Tag Archives: Organizing

#TheResistance 2016-21

For my personal purposes, a public protest on Nov. 18, 2016 is probably the clearest beginning of “The Resistance,” out of various arbitrary options. It was a strange evening, within which the strangest moment was the inclusion among more expected chants of the phrase “I am my brother’s keeper.”

That has stuck in the back of my mind, ever since, and I’ll come back to it.

As the Trump nightmare bubble ends in anticlimactic deflation, time has come to look back on the whole four-years-and-change of The Resistance, for the movement and for myself.

Of The Resistance writ large, it seems more than anything else like a big missed opportunity.

Here was a momentary disruption of the steady slippage toward dystopian oligarchy. Here was a wake-up call, not only sounded but heard. Millions got off their butts in more than 500 cities for the first Women’s March. People were ready to take action. What followed?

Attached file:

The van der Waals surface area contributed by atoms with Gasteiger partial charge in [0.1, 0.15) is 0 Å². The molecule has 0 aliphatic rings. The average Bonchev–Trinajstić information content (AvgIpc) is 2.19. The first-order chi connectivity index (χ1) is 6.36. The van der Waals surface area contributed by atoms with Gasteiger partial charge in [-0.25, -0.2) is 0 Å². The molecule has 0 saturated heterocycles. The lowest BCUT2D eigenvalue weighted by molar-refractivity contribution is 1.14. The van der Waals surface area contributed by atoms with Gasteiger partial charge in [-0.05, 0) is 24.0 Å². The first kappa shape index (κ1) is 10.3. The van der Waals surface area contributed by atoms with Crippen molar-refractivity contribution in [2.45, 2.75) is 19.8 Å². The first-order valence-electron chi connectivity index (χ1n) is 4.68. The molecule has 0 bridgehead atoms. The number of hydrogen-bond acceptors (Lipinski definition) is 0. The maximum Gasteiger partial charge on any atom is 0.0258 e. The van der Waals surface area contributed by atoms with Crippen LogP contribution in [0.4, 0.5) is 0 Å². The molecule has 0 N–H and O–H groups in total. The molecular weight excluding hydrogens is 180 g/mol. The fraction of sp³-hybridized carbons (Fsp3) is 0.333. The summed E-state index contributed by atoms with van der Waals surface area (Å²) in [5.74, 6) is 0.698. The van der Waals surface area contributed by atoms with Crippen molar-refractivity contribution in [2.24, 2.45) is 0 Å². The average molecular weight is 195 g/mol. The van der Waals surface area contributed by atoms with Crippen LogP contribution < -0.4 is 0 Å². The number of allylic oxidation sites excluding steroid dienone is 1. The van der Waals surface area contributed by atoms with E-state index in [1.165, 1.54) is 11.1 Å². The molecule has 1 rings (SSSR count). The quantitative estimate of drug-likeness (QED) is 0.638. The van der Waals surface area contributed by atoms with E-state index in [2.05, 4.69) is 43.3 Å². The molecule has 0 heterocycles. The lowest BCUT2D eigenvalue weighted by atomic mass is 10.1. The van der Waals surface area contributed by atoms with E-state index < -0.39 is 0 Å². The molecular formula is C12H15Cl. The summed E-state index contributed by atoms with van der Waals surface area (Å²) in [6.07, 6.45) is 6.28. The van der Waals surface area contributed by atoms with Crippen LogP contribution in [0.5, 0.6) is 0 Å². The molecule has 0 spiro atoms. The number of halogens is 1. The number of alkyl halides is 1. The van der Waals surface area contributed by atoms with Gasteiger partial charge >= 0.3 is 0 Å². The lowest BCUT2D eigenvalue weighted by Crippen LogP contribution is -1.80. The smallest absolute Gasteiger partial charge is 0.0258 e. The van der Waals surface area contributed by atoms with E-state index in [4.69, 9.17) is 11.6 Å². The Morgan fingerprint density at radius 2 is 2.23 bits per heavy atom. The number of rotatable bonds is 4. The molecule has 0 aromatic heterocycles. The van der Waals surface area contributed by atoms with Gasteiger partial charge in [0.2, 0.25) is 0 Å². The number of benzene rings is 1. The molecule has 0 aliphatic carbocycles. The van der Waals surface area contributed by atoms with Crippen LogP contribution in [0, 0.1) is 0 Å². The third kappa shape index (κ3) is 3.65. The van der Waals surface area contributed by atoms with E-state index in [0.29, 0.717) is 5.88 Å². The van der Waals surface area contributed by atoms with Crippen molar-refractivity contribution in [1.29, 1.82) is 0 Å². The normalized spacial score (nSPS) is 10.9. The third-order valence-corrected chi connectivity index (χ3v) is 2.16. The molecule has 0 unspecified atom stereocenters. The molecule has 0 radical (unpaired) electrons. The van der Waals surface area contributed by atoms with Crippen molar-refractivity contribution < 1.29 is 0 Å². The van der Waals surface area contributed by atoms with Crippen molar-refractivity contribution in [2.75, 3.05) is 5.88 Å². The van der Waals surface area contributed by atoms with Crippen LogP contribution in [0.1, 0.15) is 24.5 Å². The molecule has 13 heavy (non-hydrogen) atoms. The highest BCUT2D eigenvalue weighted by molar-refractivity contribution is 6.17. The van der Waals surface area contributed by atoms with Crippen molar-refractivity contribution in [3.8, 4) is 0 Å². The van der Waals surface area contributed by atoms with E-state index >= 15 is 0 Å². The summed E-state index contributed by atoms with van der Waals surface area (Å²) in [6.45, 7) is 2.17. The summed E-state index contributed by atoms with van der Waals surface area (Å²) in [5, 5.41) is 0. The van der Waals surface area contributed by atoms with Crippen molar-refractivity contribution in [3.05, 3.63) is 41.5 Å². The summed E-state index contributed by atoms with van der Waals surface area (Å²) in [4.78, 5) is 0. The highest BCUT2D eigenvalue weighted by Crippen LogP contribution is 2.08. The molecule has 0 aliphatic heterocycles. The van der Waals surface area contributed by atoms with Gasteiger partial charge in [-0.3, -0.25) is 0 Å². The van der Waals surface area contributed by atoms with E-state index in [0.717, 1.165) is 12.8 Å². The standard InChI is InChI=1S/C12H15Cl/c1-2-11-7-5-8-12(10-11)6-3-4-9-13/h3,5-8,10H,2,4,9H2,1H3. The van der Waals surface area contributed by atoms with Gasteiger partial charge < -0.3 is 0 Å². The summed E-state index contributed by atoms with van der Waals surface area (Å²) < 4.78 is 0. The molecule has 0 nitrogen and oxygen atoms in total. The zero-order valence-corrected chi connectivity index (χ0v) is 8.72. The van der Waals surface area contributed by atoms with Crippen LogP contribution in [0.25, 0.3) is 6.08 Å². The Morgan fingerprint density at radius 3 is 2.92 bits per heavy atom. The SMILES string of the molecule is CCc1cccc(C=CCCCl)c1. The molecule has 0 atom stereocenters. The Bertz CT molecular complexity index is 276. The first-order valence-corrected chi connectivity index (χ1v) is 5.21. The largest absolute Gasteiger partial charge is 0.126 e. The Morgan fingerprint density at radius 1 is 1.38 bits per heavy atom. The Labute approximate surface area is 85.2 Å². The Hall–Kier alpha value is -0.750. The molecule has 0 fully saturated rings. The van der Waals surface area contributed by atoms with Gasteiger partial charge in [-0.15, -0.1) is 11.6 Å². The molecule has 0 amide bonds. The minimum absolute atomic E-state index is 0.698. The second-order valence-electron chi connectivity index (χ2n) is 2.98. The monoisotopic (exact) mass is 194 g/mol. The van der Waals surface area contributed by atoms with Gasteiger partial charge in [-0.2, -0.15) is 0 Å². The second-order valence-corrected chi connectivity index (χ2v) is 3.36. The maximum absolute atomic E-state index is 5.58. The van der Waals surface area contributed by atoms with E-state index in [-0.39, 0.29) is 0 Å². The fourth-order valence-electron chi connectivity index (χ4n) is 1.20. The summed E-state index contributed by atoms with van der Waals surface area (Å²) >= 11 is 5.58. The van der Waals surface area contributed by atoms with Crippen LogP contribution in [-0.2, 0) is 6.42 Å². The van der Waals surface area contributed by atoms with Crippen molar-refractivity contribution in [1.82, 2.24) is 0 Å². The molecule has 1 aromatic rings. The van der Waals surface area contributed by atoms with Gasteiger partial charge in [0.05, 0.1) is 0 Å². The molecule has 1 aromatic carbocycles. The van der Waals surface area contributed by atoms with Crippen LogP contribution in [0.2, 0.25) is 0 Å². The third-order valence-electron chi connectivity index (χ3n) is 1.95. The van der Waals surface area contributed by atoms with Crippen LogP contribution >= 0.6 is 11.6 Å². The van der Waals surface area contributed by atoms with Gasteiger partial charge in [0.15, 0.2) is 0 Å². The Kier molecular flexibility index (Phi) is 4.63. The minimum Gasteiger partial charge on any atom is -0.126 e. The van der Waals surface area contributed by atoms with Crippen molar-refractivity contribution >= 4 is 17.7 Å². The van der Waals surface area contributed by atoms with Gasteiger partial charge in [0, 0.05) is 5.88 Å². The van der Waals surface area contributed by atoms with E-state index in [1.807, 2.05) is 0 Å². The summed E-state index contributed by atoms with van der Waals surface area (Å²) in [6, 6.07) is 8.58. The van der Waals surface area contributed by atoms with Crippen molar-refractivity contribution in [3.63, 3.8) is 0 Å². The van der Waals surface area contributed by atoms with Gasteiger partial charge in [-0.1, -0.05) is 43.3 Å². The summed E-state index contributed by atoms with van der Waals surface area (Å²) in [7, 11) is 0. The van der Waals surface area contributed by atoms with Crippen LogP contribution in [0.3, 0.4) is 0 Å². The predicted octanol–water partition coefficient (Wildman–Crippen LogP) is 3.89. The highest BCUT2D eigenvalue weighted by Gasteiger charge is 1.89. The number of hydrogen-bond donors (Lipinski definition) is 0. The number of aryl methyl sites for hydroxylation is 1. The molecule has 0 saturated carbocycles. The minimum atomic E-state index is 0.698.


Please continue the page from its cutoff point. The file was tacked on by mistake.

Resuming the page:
What followed was mostly a vast demonstration that in a crisis, institutions do the same things as usual, just more—and that this observation of Robert Cringely applies to large informal blobs as well as to discrete formal institutions.

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